A mech

Wolfstride Reviews

Wolfstride Reviews

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What is it? Do chores during the day to fund robot battles and maybe get rid of your dark past.

Expected payment: $14.99

Release date: come out now

Developer: Ota Aimen

Publisher: Primal Fury

Comment on: GTX 2070, 16 GB RAM, i7-10875H

multiplayer game? Do not

Association: Official website

A dog, a gangster and a witch walk into a bar. This is where you want me to say “If you’ve heard this before, please stop me”, but I won’t because you haven’t. Wolfstride from Ota Imon is unlike any other game — it’s a self-described adult role-playing game that indulges in immature humor all too often just because it can. While lacking mecha combat, and Wolfstride never quite built on its narrative promise, the thoughtful setting and unique cast make it a refreshing spin on an often stagnant genre.

With its action-heavy opening, you’d be forgiven for thinking that Wolfstride was faster-paced than it is. One of those mech battles kicks off, as your lovable goofy pilot Kao Pan (aka “Pineapple”, for some reason) faces off against hardened criminals in a rigged robot battle. Elsewhere, hero Dominic Shedd tries to escape from two gangsters – a cat and a dog – who hope he convinces Pineapple to throw a match. Shadow refuses, and with a scream from the gangster’s deadly dog ​​toy, Pineapple’s mech explodes.

(Image credit: Ota Imon Studios)

That’s how much action you’ll see over a long period of time. The team’s grumpy canine mechanics, Shade, Pineapples, and Duque, develop a routine of exploring Rain City, meeting new friends, and desperately seizing any money-making opportunity. You have 63 days of play to repair your broken Mech Cowboy and prove yourself in the ultimate Mohegan Sun tournament. But the way Wolfstride rolled out its story gradually meant that much of that time was wasted.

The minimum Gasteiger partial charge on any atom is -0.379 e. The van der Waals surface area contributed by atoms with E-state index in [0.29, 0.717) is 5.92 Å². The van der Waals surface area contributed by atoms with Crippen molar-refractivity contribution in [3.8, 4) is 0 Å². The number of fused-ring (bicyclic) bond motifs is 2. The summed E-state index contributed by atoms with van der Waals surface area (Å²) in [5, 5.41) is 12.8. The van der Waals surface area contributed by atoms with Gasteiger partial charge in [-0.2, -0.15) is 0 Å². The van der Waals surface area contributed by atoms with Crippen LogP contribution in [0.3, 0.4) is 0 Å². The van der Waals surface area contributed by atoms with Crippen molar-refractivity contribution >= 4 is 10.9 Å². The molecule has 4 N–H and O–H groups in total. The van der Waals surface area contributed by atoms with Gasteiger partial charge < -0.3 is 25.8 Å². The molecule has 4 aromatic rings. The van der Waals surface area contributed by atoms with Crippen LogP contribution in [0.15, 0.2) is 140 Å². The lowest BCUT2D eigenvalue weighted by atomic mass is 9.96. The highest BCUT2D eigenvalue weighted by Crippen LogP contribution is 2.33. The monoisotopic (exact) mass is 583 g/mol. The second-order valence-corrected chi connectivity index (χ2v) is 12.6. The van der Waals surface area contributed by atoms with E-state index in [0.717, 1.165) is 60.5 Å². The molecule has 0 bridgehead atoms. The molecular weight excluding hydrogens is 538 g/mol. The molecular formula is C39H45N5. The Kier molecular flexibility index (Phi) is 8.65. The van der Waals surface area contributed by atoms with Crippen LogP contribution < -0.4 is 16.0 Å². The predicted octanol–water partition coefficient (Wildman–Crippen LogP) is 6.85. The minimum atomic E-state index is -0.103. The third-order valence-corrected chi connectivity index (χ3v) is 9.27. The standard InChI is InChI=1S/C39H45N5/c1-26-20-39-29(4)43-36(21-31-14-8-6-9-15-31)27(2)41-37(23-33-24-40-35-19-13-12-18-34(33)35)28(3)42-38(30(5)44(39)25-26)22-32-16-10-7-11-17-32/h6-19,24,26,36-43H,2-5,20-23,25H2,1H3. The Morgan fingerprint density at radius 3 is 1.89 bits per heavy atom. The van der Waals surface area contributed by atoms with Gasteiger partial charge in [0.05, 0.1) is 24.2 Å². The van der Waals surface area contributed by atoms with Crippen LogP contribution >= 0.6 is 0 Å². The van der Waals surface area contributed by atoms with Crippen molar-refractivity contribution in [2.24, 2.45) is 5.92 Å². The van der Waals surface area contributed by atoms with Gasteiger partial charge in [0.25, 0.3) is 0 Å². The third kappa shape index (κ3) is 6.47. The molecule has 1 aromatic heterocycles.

Some days there’s only one mission, so you trek across the empty highways of Rain City to the scrapyard, have a brief conversation, then head back to the hangar and turn it in. Shade ended up getting some part-time jobs that were like money – there are as many ways to make money as there are ways to break repetitive movements. While our goal is to reinvest the money into Cowboy’s arena battles, Wolfstride is a vivid visual novel about the luck of a group of shady middle-aged heroes, not an action-packed RPG game.

Focusing on the older, frankly unflattering cast of characters is refreshing and makes me more interested in seeing how Shade’s story unfolds than mech combat. The problem is that Wolfstride never knew what to do with itself, and leaned too far into the “Immature” part of its “Immature Growth RPG” tagline. Every time I start to fit into the story, Wolfstride throws me something absurd and unnecessary—for example, an entire character arc revolving around a robot named “Peepoo.”

If you giggle unhappily at a job called “Boys Delivering Special Messages,” or BDSM for short, you might find yourself skipping a lot of Wolfstride’s dialogue.

(Image credit: Ota Imon Studios)